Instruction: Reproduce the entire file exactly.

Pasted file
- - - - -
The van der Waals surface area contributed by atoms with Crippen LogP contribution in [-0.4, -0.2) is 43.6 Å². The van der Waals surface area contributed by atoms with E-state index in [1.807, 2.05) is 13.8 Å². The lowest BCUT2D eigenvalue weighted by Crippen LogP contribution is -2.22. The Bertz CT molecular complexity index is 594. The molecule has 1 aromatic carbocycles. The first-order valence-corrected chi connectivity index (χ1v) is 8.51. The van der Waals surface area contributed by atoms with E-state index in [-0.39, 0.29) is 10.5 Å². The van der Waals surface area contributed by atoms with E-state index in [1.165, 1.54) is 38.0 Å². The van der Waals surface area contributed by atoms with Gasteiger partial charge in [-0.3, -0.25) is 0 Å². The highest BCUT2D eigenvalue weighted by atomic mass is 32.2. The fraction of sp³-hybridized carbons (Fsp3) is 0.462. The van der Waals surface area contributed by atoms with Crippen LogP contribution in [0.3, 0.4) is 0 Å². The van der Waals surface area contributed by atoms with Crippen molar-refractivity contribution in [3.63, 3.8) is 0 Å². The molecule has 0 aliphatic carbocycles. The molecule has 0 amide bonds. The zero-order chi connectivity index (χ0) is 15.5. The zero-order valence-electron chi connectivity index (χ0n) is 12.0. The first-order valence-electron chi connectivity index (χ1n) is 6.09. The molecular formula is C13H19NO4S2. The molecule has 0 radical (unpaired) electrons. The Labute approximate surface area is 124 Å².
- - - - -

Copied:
The van der Waals surface area contributed by atoms with Crippen LogP contribution in [-0.4, -0.2) is 43.6 Å². The van der Waals surface area contributed by atoms with E-state index in [1.807, 2.05) is 13.8 Å². The lowest BCUT2D eigenvalue weighted by Crippen LogP contribution is -2.22. The Bertz CT molecular complexity index is 594. The molecule has 1 aromatic carbocycles. The first-order valence-corrected chi connectivity index (χ1v) is 8.51. The van der Waals surface area contributed by atoms with E-state index in [-0.39, 0.29) is 10.5 Å². The van der Waals surface area contributed by atoms with E-state index in [1.165, 1.54) is 38.0 Å². The van der Waals surface area contributed by atoms with Gasteiger partial charge in [-0.3, -0.25) is 0 Å². The highest BCUT2D eigenvalue weighted by atomic mass is 32.2. The fraction of sp³-hybridized carbons (Fsp3) is 0.462. The van der Waals surface area contributed by atoms with Crippen LogP contribution in [0.3, 0.4) is 0 Å². The van der Waals surface area contributed by atoms with Crippen molar-refractivity contribution in [3.63, 3.8) is 0 Å². The molecule has 0 aliphatic carbocycles. The molecule has 0 amide bonds. The zero-order chi connectivity index (χ0) is 15.5. The zero-order valence-electron chi connectivity index (χ0n) is 12.0. The first-order valence-electron chi connectivity index (χ1n) is 6.09. The molecular formula is C13H19NO4S2. The molecule has 0 radical (unpaired) electrons. The Labute approximate surface area is 124 Å².